Thursday, July 17, 2008

WALKING BUDDIES: Part 3 - The Zoo Keeper - July 12, 2008

Noah was a righteous man, blameless
among the people of his time, and he walked with God.
Genesis 6:9 NIV

My daughter, Beth, has an interesting job this summer serving as an educator in the summer camp program hosted by the San Diego Zoo. She is working with second graders, specializing in the area of birds. Her training has involved behind the scene close encounters with zoo residents. One day she called home to tell me that she’d been kissed by a sea lion—not the most pleasant experience, I’m told.

The passion for animals runs deep in my side of the family. My mom grew up with cats and, therefore, so did I, the bulk of whom I lugged home and into the family. Most memorable was golden-eyed Goldie, a “plump” alley cat, who surprisingly graced us with five adorable blue-eyed, wide-eyed kittens (Matthew, Mark, Luke, John and Creampuff).

My husband, Rex, and I raised our kids with dogs—a good choice as both Beth and Matt developed allergies to cats. Over the years, our zoological menagerie also included gerbils, bunnies, parakeets, zebra finches, box turtles, tropical fish, and a guinea pig. Oops! I almost forgot the ant farm. There was also a close call with lizards when Beth went to the pet store to replace a pair of finches (who had died; may they rest in peace) and returned with two lizards (who were returned to the shop ASAP by a nasty mother).

So, I’d say, it goes without saying, that one of our families’ favorite Bible stories was the ever popular “Noah’s Ark.” Have you ever wondered what it would be like to be the most famous zookeeper of all time?

According to the San Diego Zoo website, animal keeper jobs are very popular and the field is highly competitive. So what sets the modern day Noah apart from all the keeper-wanna-bes?

· Education (college degree in a life science field preferable)
· Experience with animals
· Good work ethic
· A positive attitude about self and work
· Good communication skills with both people and animals,
· The ability to be innovative enough to find solutions to keep animals stimulated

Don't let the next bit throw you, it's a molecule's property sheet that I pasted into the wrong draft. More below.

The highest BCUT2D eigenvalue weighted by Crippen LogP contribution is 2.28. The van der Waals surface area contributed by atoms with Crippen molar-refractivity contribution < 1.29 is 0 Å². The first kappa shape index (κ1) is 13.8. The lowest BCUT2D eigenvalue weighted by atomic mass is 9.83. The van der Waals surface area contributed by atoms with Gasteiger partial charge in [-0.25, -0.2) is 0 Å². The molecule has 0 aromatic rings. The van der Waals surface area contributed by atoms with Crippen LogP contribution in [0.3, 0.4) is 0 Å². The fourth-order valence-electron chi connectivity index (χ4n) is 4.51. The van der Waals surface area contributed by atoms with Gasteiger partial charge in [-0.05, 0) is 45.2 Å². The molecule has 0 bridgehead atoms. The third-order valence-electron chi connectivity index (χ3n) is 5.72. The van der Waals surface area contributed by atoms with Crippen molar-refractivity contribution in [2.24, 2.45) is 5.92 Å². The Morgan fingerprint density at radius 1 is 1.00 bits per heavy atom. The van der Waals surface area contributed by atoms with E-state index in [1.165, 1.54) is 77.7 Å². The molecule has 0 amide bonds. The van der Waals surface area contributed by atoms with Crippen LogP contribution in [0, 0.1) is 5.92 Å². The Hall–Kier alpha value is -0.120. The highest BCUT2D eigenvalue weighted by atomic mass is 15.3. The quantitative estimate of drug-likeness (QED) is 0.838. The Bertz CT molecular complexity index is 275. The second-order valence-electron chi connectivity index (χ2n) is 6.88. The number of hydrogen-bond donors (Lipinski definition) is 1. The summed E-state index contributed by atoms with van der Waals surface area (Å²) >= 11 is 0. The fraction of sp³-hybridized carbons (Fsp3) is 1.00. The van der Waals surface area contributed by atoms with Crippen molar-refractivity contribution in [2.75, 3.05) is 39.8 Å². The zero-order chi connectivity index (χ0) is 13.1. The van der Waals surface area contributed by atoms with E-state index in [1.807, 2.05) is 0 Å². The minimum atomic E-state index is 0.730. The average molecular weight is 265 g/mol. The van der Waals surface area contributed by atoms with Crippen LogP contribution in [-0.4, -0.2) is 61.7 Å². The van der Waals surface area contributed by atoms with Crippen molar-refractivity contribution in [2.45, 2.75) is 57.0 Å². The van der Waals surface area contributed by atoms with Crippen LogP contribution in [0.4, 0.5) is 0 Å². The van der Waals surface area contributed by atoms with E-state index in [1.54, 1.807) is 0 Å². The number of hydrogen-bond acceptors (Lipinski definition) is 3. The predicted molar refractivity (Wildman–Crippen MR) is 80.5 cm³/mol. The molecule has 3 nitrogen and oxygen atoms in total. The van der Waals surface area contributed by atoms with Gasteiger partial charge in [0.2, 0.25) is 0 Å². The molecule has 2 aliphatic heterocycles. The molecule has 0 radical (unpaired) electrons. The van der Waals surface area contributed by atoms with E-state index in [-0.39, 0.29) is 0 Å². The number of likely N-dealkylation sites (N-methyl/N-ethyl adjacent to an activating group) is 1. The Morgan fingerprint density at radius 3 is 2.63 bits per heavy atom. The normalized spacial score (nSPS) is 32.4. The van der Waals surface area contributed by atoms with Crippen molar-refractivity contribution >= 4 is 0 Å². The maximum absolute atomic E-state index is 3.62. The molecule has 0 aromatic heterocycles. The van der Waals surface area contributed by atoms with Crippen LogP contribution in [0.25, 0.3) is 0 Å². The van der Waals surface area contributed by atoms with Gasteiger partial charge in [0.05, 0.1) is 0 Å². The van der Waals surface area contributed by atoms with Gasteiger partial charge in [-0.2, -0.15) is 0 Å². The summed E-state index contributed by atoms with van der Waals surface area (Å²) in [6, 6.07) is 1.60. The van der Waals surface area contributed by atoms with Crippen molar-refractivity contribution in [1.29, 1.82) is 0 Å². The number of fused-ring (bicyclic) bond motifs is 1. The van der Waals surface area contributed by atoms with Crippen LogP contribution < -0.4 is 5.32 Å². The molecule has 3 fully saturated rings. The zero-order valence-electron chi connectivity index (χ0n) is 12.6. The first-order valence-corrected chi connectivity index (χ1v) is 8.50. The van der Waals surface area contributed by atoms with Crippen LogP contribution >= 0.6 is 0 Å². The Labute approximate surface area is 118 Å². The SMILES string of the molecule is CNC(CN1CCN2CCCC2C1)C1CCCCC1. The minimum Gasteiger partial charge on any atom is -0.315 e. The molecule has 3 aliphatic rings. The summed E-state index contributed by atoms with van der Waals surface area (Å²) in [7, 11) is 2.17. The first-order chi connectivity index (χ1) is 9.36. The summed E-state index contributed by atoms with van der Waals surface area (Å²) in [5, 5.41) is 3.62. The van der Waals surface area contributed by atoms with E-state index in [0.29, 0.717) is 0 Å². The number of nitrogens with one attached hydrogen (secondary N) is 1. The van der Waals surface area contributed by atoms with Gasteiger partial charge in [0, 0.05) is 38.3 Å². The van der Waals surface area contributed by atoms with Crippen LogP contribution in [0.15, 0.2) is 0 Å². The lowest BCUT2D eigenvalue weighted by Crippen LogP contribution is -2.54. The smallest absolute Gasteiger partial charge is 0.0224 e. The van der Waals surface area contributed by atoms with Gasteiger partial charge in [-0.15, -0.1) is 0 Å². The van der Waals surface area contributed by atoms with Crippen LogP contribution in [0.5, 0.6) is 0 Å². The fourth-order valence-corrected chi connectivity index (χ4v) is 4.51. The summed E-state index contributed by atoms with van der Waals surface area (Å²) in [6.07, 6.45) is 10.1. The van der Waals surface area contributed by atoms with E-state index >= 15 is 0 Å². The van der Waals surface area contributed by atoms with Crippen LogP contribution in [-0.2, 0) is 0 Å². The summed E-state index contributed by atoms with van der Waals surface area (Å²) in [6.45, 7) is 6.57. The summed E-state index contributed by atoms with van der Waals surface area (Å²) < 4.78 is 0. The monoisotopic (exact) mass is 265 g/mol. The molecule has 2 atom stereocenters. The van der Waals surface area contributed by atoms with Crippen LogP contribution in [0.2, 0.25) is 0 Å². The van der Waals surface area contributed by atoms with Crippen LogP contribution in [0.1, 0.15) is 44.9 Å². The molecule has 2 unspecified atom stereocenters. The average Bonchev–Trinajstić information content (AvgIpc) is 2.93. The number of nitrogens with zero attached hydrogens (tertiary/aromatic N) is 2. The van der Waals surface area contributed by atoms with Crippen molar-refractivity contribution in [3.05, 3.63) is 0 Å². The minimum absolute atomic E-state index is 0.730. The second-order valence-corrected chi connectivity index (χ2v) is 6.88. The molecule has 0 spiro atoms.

· A positive attitude
· The right personality
· A realistic view of the job: “Animals get sick, they bite, they die, they hurt each other, and they can hurt you, too. And the work can be hard, dirty, and tedious.”

So, how many of you are ready to sign on as Noah’s helpers? Can you imagine being Noah and saying, “Yes, Lord,” to a job that involved building an architectural wonder large enough to house an immense floating zoo? Granted, God blessed Noah’s efforts, but think of what a nut-cake Noah must have looked like to his neighbors?

Who in their right mind would be willing to shut themselves up in a boat with two of every kind of creature—with a few family members to boot—and spend forty dreary, muggy, rainy days feeding and cleaning up after (pewee!) cooped up, anxious, irritable critters? A man who walks with God, that’s who.

While we aren’t all called to be animal keepers, we can still follow in Noah’s footsteps. He was obedient, trustworthy, hard working, and a man of strong faith and conviction. He must have been pretty laid back, thick-skinned, and blessed with a remarkable sense of humor, as well.
While our forte may not involve caring for critters, we all play roles in life in which we are “keepers.” We keep each other in our prayers, we keep confidences and vows. When life is hard, we keep on keeping-on. We are peace keepers in our families and at work. We’re taught to keep off the grass, keep out of trouble, and keep our mouths shut (when chewing, or on the off chance of saying something we shouldn’t). We KISS (Keep it simple, stupid!).

Most importantly, many of us are also keepers of children, as parent, grandparents, guardians, Sunday school teachers, scout leaders, advocates, coaches…

And, yes, some of us even keep stray felines.

How will you follow Noah’s example and be a better “keeper” this week?

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